Moscow, March 7 (RFE/RL) Russian President Boris Yeltsin is reported to have said his Security Council has approved the framework of a peace plan for Chechnya.
Interfax news agency quoted Yeltsin as saying the plan involved "achieving stabilization through peaceful means." It said that under the plan the Russian-backed Chechen government would negotiate a settlement with each region in the separatist republic.
Yeltsin said he would give further details of the plan at the end of this month. No other reports of today's meeting have yet emerged.
Earlier this week, officials in Yeltsin's administration told RFE/RL that today's Security Council meeting would discuss two proposals by two different commissions set up by Yeltsin.
The first proposal comes from a commission headed by Prime Minister Viktor Chernomyrdin. His panel includes many hardliners from the military and security services and is believed to favor a tough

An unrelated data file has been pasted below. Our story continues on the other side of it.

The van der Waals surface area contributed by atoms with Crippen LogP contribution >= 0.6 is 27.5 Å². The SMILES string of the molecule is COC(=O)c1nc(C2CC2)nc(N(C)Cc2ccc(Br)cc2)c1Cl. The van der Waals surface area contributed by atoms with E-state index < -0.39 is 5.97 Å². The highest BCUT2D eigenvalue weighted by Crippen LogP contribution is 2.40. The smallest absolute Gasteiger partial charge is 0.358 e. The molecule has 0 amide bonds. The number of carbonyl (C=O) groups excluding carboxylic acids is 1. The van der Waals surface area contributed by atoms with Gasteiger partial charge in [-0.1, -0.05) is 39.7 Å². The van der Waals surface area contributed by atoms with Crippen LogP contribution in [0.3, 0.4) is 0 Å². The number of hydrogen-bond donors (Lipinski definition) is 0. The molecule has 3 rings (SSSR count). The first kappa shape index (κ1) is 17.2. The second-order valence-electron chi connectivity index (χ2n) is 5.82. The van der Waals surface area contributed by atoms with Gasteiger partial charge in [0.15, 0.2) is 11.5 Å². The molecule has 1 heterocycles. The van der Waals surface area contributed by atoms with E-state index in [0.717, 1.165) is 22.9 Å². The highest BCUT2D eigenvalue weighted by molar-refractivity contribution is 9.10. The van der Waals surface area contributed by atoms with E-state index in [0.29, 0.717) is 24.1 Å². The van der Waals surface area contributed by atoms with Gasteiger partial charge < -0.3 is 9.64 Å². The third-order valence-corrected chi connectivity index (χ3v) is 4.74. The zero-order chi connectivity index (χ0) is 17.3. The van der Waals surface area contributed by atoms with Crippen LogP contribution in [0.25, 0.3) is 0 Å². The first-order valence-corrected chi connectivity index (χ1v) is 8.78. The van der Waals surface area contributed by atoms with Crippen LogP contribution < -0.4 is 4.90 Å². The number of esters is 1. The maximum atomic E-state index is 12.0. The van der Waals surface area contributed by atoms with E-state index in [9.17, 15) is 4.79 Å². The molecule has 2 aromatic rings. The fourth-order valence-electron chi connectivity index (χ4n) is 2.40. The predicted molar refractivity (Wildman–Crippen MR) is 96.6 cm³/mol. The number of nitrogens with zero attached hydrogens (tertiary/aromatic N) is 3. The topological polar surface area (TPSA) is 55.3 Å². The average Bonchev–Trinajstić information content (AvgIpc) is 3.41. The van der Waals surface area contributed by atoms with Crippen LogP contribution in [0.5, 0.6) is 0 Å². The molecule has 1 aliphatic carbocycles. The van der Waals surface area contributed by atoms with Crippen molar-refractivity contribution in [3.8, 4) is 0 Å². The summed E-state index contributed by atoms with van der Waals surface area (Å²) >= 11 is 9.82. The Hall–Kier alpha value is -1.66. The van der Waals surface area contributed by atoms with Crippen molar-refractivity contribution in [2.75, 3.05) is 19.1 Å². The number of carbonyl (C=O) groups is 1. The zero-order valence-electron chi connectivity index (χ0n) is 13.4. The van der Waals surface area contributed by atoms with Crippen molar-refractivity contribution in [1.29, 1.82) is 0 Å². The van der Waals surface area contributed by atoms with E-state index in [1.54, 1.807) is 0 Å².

military solution to the conflict.
The other commission is led by presidential council member Emil Pain and consists of independent politicians and intellectuals who support non-military approaches to Chechnya.
Details of the proposals have not been released, but Yeltsin was believed to have favored a middle ground solution combining elements from both proposals.
On Tuesday, Yeltsin appointed Pain to head a new presidential working group aimed at creating and implementing a solution to the conflict in Chechnya. Russian news agencies quoted presidential spokesman, Sergei Medvedev, as saying Yeltsin ordered his chief of staff Nikolai Yegorov to work with Pain to facilitate the group's work.
Efforts to end the war in the separatist republic have been increased in the run-up to June's presidential elections, where Yeltsin is expected to face stiff competition from the Communist leader Gennady Zyuganov.